The NEPOOL alternative proposals approved by stakeholders and filed with FERC would limit the retention of resources for fuel security to Forward Capacity Auction 14, covering 2024-2025, and add FCA 15 only if necessary. NEPOOL also recommended requiring generators to report fuel status for winter; raising the threshold for triggering a fuel security reliability contract; and allocating reliability costs to the transmission portion of bill to reduce risk premiums from suppliers.
“Time will tell,” Peterson said. “We’ll have an opportunity four or five years from now to see whether or not the levels of fuel security that the [RTO] used to justify retention of Mystic really were true.
“And that’s one of the concerns on the ongoing back-and-forth between NEPOOL stakeholders and ISO-NE: What level of risk? What level of reliability? What level of cost? How are those things balanced out in a way that makes the region reasonably secure in the delivery of electricity?” Peterson said.
Natural Gas Questions
“How do we get an adequate supply of natural gas? How long is it going to take to build the offshore wind projects?” asked Massachusetts Rep. Thomas Golden, House chair of the state legislature’s Joint Committee on Telecommunications, Utilities and Energy.
“There’s a misperception that New England is seeing a continually increasing demand for natural gas to generate electricity,” Peterson said.
“Since 2010, the share of power generated by natural gas has grown, but overall consumption of gas has declined and will continue to do so,” Peterson said. “By our projections, demand for natural gas in 2030 will have declined 41% from 2015 figures.” Peterson’s projection assumes the operation of a Massachusetts “clean hydro” transmission line by 2023 and the addition of 1,600 MW of offshore wind in 2027.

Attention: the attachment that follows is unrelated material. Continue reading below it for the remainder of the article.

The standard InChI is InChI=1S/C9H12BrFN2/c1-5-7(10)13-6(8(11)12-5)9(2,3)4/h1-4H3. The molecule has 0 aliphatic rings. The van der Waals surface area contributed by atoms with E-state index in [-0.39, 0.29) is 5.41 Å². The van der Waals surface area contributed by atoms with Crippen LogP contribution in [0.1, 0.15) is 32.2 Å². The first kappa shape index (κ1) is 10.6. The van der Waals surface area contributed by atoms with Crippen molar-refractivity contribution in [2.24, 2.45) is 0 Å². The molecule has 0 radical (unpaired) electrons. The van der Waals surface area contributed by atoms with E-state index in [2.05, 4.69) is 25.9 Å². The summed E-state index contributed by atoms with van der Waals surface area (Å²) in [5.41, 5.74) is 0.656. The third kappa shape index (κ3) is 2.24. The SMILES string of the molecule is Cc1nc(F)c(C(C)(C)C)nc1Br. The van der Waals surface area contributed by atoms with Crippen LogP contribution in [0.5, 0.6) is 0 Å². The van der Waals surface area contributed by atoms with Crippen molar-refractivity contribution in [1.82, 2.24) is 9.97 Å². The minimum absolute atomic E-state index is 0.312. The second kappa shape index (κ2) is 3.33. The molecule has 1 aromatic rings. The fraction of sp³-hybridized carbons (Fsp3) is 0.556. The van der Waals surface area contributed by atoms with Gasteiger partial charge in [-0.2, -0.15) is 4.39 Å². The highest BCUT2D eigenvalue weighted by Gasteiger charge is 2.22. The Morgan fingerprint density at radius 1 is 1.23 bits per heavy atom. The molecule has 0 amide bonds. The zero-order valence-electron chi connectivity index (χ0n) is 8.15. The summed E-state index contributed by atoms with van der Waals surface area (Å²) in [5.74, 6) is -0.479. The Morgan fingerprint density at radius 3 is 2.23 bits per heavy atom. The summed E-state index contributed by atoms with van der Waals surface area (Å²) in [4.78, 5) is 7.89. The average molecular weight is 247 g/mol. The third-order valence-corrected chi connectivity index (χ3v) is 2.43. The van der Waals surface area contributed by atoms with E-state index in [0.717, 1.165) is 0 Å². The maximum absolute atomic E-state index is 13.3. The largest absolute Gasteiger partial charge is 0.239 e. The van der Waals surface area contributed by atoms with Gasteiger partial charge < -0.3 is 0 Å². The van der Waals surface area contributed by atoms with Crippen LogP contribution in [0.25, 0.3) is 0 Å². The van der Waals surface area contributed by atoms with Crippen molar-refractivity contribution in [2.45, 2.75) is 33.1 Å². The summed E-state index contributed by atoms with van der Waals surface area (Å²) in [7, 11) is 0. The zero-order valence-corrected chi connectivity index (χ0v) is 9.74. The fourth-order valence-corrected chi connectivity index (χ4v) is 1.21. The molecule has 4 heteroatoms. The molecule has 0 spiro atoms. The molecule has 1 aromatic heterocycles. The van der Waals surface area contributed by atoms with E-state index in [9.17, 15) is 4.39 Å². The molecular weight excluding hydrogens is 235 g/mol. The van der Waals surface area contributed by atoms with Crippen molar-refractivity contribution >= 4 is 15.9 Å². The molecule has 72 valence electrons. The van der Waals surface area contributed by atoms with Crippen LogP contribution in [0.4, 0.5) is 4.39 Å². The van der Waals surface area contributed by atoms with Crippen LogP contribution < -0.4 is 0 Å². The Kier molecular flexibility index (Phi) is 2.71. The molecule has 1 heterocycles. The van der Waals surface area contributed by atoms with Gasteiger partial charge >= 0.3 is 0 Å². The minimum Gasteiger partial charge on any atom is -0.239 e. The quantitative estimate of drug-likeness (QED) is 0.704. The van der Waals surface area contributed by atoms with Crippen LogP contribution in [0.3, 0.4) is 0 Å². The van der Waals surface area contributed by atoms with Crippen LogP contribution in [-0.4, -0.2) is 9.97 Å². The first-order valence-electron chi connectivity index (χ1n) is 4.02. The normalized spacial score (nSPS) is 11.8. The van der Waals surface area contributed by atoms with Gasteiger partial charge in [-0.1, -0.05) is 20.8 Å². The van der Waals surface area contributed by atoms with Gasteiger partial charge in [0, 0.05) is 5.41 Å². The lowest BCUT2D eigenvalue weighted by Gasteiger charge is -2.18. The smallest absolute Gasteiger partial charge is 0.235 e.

Eric Annes, a technology analyst with Connecticut’s Department of Energy and Environmental Protection (DEEP), said that both DEEP and the state’s Public Utilities Regulatory Authority have found Dominion Energy’s Millstone nuclear plant to be at risk and that the 2,111-MW plant “is critical to our carbon goals and to winter fuel security.” (See Connecticut Likely to OK Millstone for Zero-carbon RFP.)
“No one has had experience with the winter we’re about to experience this year or will experience the next couple of years,” Peterson said. “Suppliers don’t know what kind of costs they’re going to be facing. When they go to customers to offer them a bid for energy supply for 18 months or two years in the future, they’re going to put a risk premium on that because of the costs they don’t know whether they can take care of or not — they don’t even know how big they’re going to be.”
The CLG on Thursday elected a new coordinating committee for the 2019-2020 term. The new members and their respective states are: Deena Frankel (Vt.); August Fromuth (N.H.); Douglas Gablinske (R.I.); D. Maurice Kreis (N.H.); Erika Niedowski (R.I.); Guy Page (Vt.); Robert Rio (Mass.); Joseph Rosenthal (Conn.); Mary Smith (Mass.); Rebecca Tepper (Mass.); Mary Usovicz (Mass.); and Liz Wyman (Maine).